Five similarities between plant and animal cells
Both types of cells are enveloped in a cellular membrane which regulates diffusion, osmosis, active transport, etc… between the cell and the extracellular space. Both types of cells have a nucleus which stores the hereditary information of the cell and controls cellular activity. Both types of cells contain a golgi complex which the cell uses as a dock where cellular products are modified, packaged, and prepared for their final destination. Both types of cells have bumps on their endoplasmic reticulum which are the rough endoplasmic reticulum. The RER is where cellular proteins are constructed. Both types of cells have a smooth endoplasmic reticulum which synthesizes other cellular products, such as lipids and carbohydrates.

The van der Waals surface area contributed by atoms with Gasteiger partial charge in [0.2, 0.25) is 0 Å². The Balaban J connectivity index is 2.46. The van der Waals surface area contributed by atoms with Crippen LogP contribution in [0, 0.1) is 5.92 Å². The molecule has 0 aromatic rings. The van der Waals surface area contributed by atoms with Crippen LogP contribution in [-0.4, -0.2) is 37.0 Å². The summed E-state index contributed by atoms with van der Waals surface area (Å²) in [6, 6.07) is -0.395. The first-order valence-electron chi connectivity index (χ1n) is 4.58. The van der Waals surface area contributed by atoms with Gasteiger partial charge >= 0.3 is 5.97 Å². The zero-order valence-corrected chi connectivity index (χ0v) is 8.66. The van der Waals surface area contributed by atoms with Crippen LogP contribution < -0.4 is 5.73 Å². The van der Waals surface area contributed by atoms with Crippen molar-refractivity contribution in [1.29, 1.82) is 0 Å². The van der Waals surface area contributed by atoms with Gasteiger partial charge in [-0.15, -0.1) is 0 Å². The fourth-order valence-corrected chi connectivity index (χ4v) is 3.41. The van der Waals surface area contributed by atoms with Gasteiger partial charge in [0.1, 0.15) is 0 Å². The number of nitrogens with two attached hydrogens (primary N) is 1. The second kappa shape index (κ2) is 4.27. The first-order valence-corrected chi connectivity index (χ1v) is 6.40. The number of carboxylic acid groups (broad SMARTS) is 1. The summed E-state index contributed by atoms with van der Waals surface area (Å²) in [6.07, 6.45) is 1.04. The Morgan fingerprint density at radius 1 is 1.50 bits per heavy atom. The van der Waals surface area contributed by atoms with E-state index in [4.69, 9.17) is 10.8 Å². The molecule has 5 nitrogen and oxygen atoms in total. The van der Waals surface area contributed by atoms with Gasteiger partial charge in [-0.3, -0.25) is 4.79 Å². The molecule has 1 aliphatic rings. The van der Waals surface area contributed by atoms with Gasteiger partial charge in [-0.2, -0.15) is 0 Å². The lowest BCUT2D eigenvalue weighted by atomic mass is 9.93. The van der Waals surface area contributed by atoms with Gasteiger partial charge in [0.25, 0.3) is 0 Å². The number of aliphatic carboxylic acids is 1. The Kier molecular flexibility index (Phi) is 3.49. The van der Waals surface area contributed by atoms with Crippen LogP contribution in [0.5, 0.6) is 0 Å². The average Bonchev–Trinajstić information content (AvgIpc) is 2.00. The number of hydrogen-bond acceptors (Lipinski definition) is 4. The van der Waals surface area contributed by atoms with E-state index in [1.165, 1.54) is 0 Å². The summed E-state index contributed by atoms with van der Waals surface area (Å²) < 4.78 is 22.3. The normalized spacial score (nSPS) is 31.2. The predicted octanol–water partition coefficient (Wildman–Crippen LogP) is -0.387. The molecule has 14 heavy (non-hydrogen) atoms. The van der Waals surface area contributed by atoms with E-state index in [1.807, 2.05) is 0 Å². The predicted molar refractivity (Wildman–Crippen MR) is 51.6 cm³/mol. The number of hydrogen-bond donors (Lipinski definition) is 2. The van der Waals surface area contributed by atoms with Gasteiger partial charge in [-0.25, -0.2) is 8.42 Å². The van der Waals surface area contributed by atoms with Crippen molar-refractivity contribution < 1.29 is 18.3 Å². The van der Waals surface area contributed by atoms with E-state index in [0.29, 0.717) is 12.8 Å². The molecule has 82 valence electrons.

Three differences between plant and animal cells
A plant cell has a cell wall, which maintains a plant cell’s rigidity, and a plasma membrane; whereas, an animal cell only has a plasma membrane. Plant cells are autotrophic, meaning that they can make organic food from inorganic stuff such as sunlight; however, animal cells are heterotrophic meaning that they cannot make food out of inorganic stuff. Lastly, plant cells have chloroplast which the plant cell uses to harness the energy of the sun; whereas, animal cells do not have chloroplasts.
Five internal structures of plant or animal cells
The nucleolus is where the cell makes ribosomes. Ribosomes can float in the cytosol or can be attached to the RER. They make proteins. The vacuole is where the trash goes (i.e. byproducts of cellular respiration). The cytoskeleton is mostly made up of microtubules and is kind of the bones or structure of the cell. Lysosomes contain enzymes that “digest” food (i.e. proteins, carbohydrates, and lipids) within the cell.
Pruitt, N. L., & Underwood, L. S. (2006). Bioinquiry: Making connections in biology (3rd ed.). Hoboken, NJ: John Wiley & Sons, Inc.